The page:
Back in May, the Braves and Cardinals played each other six times and as far as their regular season matchup went, that was all. They got their season series done and dusted across a two-week period, which means that we haven’t seen St. Louis in a long time. I think we all know that a lot of stuff can change in baseball between May and October, and these two teams are living proof of that fact.
When Atlanta welcomed St. Louis into town for their first game of the season series, the Braves were just one game over .500 and this was the fourth game since Brian Snitker had come to his senses and put Ronald Acuña Jr. back at the top of the batting order. It didn’t help them in the first game, as the Cardinals came into town and clobbered the Braves 14-3. According to FanGraphs’ Game Score V2, this was Mike Foltynewicz’s worst start of the season as he gave up eight runs over 4.2 innings. He gave up three homers and things went downhill basically as soon as the game started, which is when Marcell Ozuna hit a three-run shot in the first inning to put the Cardinals ahead early. Things got worse from there and that was one of the earlier signs that Folty was not in a good place to start this season.
As bad as Folty was in that first game, that’s how good Mike Soroka was in that second game. He tossed seven shutout innings and only gave up three hits in the process, which was your prototypical boring-but-beautiful start from Mike Soroka. The first runs came from Acuña scoring after a bizarrely bad defensive play from Michael Wacha and a home run from Austin Riley. Now, this an especially unique dinger since it was Riley’s debut, so this just added to the lore of his early days as a major leaguer. Charlie Culberson added a pinch-hit homer in the eighth to make it 4-0, then Luke Jackson got the final six outs of the game to lock down the shutout win for Atlanta.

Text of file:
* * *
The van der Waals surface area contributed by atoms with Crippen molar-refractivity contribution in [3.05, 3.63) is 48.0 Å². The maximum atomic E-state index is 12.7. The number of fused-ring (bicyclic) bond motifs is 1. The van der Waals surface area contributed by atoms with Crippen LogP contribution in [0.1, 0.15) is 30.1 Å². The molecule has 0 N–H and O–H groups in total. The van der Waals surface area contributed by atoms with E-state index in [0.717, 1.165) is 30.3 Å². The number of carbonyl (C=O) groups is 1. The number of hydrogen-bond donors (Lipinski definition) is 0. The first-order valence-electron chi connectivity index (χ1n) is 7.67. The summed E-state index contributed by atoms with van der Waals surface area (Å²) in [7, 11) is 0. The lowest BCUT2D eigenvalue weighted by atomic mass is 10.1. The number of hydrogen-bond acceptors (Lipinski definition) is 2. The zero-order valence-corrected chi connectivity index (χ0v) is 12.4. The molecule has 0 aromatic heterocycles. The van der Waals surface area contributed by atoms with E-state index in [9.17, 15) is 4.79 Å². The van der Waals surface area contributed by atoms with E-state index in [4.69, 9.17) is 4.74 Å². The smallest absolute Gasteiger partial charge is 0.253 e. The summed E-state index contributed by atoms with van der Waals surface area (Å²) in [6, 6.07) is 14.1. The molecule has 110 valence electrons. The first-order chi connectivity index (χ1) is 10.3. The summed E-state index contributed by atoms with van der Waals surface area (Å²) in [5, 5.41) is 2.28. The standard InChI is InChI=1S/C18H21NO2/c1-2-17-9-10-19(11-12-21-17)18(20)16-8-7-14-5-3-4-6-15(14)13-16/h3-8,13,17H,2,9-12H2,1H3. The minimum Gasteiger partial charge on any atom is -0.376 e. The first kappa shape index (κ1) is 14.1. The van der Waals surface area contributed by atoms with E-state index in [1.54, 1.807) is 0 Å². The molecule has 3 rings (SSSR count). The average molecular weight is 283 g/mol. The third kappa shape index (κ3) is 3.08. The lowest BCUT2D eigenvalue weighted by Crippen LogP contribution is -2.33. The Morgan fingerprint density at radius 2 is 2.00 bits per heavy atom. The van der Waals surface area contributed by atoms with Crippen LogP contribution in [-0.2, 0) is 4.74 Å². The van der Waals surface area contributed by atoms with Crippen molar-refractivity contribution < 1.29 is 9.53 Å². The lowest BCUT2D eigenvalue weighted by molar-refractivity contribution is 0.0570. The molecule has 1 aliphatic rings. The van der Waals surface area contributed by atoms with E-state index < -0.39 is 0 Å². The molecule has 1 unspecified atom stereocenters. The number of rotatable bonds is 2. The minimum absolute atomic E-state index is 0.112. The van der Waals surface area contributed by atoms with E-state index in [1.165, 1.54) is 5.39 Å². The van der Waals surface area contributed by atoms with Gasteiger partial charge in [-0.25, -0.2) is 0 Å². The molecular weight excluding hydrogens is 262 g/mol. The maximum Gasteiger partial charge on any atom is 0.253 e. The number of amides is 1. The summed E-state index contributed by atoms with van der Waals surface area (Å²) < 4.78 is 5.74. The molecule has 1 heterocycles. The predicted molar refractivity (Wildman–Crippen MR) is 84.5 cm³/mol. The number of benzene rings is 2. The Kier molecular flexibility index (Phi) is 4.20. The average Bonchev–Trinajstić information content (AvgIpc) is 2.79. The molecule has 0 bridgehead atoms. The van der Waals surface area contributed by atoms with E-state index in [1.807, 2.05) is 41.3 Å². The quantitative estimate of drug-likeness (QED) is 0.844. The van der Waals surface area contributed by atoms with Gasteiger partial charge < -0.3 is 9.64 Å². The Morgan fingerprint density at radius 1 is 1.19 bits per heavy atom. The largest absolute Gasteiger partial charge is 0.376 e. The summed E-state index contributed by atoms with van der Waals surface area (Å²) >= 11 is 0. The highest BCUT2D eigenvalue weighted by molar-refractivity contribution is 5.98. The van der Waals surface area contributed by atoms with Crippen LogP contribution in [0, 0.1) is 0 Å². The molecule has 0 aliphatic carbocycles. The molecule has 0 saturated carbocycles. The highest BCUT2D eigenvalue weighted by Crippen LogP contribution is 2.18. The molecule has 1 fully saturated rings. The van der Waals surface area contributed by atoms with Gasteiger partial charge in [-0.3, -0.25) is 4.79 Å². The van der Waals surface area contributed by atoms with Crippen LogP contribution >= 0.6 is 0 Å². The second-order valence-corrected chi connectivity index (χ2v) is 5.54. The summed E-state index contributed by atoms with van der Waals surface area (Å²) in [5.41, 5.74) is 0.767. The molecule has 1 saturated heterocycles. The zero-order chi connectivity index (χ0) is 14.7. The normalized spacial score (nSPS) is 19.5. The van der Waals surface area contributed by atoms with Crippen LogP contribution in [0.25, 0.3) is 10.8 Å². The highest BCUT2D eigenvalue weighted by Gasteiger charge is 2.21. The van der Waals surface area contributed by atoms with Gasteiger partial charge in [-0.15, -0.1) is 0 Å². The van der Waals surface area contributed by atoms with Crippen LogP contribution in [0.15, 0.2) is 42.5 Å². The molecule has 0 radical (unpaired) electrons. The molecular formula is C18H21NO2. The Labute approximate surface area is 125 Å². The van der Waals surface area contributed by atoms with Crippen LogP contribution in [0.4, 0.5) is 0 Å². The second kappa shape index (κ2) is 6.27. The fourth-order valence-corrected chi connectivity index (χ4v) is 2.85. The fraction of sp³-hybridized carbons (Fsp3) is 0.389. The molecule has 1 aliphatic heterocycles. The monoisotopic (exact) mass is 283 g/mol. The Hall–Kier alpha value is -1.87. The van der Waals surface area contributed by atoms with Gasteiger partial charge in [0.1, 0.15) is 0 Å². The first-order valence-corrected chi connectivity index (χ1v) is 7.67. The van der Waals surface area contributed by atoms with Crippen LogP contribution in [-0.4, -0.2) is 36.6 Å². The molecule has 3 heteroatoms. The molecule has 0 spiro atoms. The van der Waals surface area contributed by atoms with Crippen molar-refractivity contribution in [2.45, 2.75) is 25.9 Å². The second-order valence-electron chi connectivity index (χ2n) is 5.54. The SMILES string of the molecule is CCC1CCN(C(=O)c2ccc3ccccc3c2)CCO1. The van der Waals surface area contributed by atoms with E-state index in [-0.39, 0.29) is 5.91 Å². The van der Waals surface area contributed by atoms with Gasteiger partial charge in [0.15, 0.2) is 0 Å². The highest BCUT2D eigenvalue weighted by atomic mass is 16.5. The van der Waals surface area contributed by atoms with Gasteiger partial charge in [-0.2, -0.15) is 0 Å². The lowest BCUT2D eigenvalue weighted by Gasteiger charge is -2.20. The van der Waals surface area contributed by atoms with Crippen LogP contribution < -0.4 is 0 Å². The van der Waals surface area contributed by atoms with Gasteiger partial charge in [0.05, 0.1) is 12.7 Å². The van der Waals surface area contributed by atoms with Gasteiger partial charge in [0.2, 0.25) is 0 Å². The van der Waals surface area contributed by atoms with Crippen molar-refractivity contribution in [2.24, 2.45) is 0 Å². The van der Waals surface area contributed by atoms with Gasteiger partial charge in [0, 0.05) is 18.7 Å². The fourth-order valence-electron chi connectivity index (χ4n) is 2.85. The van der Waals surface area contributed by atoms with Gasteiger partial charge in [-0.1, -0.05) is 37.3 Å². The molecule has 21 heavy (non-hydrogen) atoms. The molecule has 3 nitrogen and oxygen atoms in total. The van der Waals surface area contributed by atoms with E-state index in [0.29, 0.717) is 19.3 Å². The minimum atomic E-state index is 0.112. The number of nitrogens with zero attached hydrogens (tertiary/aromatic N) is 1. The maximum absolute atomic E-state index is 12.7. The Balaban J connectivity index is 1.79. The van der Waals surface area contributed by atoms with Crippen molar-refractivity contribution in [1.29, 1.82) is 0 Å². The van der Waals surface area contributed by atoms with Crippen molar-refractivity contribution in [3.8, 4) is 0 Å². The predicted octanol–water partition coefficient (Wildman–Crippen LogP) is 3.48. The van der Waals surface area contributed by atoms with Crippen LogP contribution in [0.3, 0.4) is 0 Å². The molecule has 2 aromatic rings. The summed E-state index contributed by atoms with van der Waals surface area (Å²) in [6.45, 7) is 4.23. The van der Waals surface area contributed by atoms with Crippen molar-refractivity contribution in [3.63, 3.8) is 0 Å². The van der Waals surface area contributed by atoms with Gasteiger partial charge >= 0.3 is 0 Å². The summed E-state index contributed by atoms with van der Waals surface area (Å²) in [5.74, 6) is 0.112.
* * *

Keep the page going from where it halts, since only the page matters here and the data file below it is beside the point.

The Braves then proceeded to win the rubber game in a 10-2 laugher. To put this game in perspective, Julio Teheran drove in as many runs as the Cardinals did. Freddie Freeman punctuated things with a solo homer in the eighth inning to give the Braves double-digits on the night, and that also managed to give the Braves the edge on runs scored as well. While this was before the Braves would turn their offense into the buzzsaw that it would become eventually, you probably figured that good things were on the way for this team at the plate when they gave up 14 runs in the first game and still managed to outscore St. Louis 17-16 over the three game series in Cobb County.
10 days later, the Braves made the trip to visit the Cardinals in the shadow of the Gateway Arch. The game that took place on the unofficial D.C. Opening Day of May 24 was interesting on multiple levels. Mike Foltynewicz exacted revenge on St. Louis by throwing six inning without giving up an earned run (the Cardinals scored their lone run off of Folty after a triple from Harrison Bader followed an error) and he got a real-life, honest-to-goodness base hit in the cheekiest way possible. Then, Dansby Swanson’s second career multi-homer game gave the Braves enough offense to push past St. Louis in a 5-2 victory. This was one of the few bright spots for Folty during his initial stint in the majors in 2019.